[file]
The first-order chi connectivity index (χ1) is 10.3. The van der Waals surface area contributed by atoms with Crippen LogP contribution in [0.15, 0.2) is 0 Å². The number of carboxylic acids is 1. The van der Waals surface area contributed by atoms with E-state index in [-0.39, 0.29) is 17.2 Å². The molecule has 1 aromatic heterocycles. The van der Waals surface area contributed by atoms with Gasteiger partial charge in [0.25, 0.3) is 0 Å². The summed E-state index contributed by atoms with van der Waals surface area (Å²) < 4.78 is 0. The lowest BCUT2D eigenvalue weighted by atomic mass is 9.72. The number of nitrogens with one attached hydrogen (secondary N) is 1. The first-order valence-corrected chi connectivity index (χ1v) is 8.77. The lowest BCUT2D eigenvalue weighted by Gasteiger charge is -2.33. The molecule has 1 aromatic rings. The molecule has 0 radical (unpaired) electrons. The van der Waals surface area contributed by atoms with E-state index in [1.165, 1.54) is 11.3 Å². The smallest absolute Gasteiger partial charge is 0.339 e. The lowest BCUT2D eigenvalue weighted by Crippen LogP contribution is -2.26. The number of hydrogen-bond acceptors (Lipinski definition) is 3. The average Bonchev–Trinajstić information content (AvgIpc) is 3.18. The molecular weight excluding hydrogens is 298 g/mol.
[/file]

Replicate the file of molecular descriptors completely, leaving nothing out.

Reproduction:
The first-order chi connectivity index (χ1) is 10.3. The van der Waals surface area contributed by atoms with Crippen LogP contribution in [0.15, 0.2) is 0 Å². The number of carboxylic acids is 1. The van der Waals surface area contributed by atoms with E-state index in [-0.39, 0.29) is 17.2 Å². The molecule has 1 aromatic heterocycles. The van der Waals surface area contributed by atoms with Gasteiger partial charge in [0.25, 0.3) is 0 Å². The summed E-state index contributed by atoms with van der Waals surface area (Å²) < 4.78 is 0. The lowest BCUT2D eigenvalue weighted by atomic mass is 9.72. The number of nitrogens with one attached hydrogen (secondary N) is 1. The first-order valence-corrected chi connectivity index (χ1v) is 8.77. The lowest BCUT2D eigenvalue weighted by Gasteiger charge is -2.33. The molecule has 1 aromatic rings. The molecule has 0 radical (unpaired) electrons. The van der Waals surface area contributed by atoms with E-state index in [1.165, 1.54) is 11.3 Å². The smallest absolute Gasteiger partial charge is 0.339 e. The lowest BCUT2D eigenvalue weighted by Crippen LogP contribution is -2.26. The number of hydrogen-bond acceptors (Lipinski definition) is 3. The average Bonchev–Trinajstić information content (AvgIpc) is 3.18. The molecular weight excluding hydrogens is 298 g/mol.